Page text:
In an effort to prevent the spread of COVID-19, US colleges and universities are giving students at least a week’s notice to pack up and leave campus until further notice.
Instead of in-person classes, courses will be held online.
The move has left students scrambling to make alternative housing plans, and raises questions about whether they’ll have the resources to attend school online.
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Students at a growing number of US schools have been told students to leave campus in the coming weeks and take their courses online — some with only a week’s notice — as states with significant outbreaks declared a state of emergency in the past week. While the move by schools like Harvard University, Amherst College, and Smith College is meant to prevent the spread of novel coronavirus, it presents a host of issues for students who don’t have a place to go or a way to get online.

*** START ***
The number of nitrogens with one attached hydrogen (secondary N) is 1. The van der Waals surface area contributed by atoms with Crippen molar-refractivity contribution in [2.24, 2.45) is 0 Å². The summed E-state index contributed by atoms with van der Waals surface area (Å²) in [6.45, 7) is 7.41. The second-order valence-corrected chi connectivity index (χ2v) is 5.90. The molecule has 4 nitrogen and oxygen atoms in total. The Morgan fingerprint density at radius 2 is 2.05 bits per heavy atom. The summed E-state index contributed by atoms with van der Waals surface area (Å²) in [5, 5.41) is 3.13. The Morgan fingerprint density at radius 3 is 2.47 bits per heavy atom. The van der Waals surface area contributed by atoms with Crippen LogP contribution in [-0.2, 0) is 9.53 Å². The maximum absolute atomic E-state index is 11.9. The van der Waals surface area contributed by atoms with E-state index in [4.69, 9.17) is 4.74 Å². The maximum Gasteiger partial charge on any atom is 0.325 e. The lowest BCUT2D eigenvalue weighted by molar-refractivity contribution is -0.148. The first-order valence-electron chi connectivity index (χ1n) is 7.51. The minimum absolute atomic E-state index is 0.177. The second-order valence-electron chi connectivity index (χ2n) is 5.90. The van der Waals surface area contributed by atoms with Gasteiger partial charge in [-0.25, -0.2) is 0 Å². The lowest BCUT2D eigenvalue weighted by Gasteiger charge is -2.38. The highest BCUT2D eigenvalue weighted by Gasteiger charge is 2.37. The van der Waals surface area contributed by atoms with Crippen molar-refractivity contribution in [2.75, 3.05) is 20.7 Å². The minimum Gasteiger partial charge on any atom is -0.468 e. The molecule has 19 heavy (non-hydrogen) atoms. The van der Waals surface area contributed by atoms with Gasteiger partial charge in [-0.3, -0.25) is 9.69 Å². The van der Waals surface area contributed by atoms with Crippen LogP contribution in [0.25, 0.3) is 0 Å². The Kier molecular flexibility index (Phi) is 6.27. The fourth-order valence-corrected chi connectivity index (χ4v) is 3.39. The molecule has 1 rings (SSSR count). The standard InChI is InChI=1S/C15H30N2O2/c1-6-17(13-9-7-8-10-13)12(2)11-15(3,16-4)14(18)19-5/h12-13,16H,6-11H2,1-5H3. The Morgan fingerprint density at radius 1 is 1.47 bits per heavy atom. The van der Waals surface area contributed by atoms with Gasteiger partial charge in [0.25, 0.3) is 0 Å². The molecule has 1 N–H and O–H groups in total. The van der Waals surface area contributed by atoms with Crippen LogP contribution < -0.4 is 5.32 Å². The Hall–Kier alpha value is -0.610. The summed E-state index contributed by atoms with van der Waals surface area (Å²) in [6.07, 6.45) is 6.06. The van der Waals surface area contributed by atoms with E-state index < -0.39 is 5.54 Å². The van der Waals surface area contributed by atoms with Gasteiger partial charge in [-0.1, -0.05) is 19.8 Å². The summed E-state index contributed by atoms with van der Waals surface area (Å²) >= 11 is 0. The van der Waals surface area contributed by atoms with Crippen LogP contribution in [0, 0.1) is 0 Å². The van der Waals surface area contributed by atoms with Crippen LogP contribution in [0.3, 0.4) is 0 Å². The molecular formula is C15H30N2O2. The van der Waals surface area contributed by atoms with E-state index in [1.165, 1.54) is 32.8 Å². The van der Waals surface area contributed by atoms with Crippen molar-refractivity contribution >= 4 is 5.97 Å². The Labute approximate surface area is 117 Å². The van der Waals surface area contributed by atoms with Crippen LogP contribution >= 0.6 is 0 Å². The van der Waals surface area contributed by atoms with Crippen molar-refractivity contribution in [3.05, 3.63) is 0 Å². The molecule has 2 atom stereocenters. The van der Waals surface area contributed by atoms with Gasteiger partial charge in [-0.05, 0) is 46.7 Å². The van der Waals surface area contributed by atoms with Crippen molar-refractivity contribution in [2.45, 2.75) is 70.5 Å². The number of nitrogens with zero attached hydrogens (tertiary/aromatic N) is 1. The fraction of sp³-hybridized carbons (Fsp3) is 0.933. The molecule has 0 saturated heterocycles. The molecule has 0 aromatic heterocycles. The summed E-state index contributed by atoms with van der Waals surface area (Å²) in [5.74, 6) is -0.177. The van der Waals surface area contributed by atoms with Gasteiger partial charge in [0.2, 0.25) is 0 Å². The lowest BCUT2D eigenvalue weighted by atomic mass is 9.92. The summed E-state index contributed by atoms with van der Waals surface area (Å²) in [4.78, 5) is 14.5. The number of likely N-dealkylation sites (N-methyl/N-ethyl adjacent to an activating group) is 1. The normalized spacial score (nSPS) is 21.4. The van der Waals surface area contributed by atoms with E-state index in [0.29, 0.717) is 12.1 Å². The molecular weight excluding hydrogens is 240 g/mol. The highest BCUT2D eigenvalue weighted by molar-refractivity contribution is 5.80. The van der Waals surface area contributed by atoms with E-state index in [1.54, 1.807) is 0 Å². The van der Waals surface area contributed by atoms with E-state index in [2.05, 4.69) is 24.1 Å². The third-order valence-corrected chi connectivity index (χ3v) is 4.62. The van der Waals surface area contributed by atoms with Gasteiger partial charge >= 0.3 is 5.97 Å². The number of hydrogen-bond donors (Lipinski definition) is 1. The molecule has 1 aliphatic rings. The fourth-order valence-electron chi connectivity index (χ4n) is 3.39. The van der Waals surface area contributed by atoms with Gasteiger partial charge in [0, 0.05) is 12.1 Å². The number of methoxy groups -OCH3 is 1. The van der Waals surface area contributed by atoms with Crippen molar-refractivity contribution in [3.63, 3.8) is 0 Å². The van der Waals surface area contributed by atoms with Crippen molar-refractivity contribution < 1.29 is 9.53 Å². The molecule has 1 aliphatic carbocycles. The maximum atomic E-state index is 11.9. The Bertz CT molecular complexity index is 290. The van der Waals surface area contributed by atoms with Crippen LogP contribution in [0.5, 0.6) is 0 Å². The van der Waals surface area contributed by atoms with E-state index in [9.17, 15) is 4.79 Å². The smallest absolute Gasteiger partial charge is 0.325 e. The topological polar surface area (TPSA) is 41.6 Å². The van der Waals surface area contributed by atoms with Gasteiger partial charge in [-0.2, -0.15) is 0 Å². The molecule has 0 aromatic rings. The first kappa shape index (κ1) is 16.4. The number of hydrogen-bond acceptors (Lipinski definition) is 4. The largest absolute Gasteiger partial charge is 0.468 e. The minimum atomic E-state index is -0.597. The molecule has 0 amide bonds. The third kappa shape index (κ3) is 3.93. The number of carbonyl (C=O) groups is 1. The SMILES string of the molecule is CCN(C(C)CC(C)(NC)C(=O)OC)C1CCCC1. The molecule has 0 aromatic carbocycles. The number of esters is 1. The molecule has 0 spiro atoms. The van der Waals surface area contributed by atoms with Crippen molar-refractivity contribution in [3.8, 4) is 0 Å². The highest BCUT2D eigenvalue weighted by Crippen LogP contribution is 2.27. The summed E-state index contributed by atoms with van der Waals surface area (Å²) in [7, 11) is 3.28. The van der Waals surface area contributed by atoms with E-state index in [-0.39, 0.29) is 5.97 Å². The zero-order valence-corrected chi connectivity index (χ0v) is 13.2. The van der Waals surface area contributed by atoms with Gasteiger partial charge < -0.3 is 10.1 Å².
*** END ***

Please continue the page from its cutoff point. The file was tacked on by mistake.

On Tuesday, Harvard told its more than 36,000 student body that they had about five days to vacate their dorm rooms. Students, required to be out of their on-campus housing by March 15, have to find new living accommodations for the foreseeable future, posing a challenge for those who don’t readily have a place to go like low-income or international students. See the rest of the story at Business Insider
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